Great look at the atmosphereThis is the third book of Sam Kean’s that I’ve read; the other two were “The Violinist's Thumb” and “The Disappearing Spoon”. I loved the latter two, so I had high expectations for “Caesar’s Last Breath”. I was not disappointed. Once again Kean does some great storytelling, this time about the atmosphere. There is some science involved since it is necessary to understand the behavior of gases in order to understand the atmosphere. Kean explains the science very simply Great look at the atmosphereThis is the third book of Sam Kean’s that I’ve read; the other two were “The Violinist's Thumb” and “The Disappearing Spoon”. I loved the latter two, so I had high expectations for “Caesar’s Last Breath”. I was not disappointed. Once again Kean does some great storytelling, this time about the atmosphere. There is some science involved since it is necessary to understand the behavior of gases in order to understand the atmosphere. Kean explains the science very simply, clearly, and painlessly. He then delves into a discussion of the atmosphere. Although I was already familiar with some of the material that Kean discusses, Kean’s magnificent storytelling made it seem all new. Even the footnotes are great. I strongly recommend this book for anyone who likes science.Disclosure: I received a complimentary copy of this book via Netgalley for review purposes.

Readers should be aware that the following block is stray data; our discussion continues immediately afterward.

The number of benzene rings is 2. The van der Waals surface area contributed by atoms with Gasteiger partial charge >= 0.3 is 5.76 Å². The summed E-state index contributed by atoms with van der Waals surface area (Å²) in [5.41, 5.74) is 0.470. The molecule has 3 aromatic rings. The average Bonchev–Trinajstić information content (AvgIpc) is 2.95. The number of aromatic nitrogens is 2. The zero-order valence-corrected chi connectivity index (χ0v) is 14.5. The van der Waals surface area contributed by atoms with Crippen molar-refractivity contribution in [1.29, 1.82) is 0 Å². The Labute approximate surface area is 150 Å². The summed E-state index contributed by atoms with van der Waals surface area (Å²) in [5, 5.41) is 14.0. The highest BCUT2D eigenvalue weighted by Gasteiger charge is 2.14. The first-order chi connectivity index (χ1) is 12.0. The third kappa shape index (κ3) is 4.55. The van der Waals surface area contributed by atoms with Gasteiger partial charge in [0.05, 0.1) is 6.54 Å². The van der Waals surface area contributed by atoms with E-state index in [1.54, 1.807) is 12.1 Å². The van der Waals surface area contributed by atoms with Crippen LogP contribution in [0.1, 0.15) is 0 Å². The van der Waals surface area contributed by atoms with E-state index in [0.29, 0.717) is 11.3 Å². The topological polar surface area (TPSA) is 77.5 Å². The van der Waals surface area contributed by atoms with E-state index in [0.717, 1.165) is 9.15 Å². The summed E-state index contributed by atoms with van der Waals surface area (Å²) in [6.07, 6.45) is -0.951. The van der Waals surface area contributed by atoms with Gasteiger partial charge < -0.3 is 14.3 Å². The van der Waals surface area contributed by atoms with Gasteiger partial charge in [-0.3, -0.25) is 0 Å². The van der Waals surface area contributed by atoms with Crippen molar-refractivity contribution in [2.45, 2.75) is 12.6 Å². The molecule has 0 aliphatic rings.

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  • Leslie Dalton
    May 23, 2017
    While ultimately a good read...the book was a little hard to follow in the beginning. I had to read several pages over to make sure I completely understood what the author was talking about. About mid way through the book however it became harder and harder to put the book down. This is definitely not a book for someone who likes to get pulled in right away. But very interesting to learn about our atmosphere and how everything we use and do today are connected to the molecules in the air around While ultimately a good read...the book was a little hard to follow in the beginning. I had to read several pages over to make sure I completely understood what the author was talking about. About mid way through the book however it became harder and harder to put the book down. This is definitely not a book for someone who likes to get pulled in right away. But very interesting to learn about our atmosphere and how everything we use and do today are connected to the molecules in the air around us.
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  • Kristy
    May 31, 2017
    ***I received my copy through Goodreads Giveaways in exchange for an honest review.***A pretty cool pop-science book about how "air" and other gaseous elements have been harnessed over time. It's also a great historical account of the Enlightenment. The chapter on medicine, chloroform, and anesthesia is roooough. There's also a guy who could do anus tricks at the Moulin Rouge. Ain't science grand?
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  • Mark
    May 24, 2017
    I received an Advanced Reader Copy from a Goodreads giveaway and the book is full of interesting scientific stories and tidbits, related to the air we breathe and the atmosphere around us. My only complaint about the book is that it seems a bit unfocused. The topics are all over the place and only slightly cohere around a theme. This doesn't stop the book from being interesting. It simply makes the topics seem random.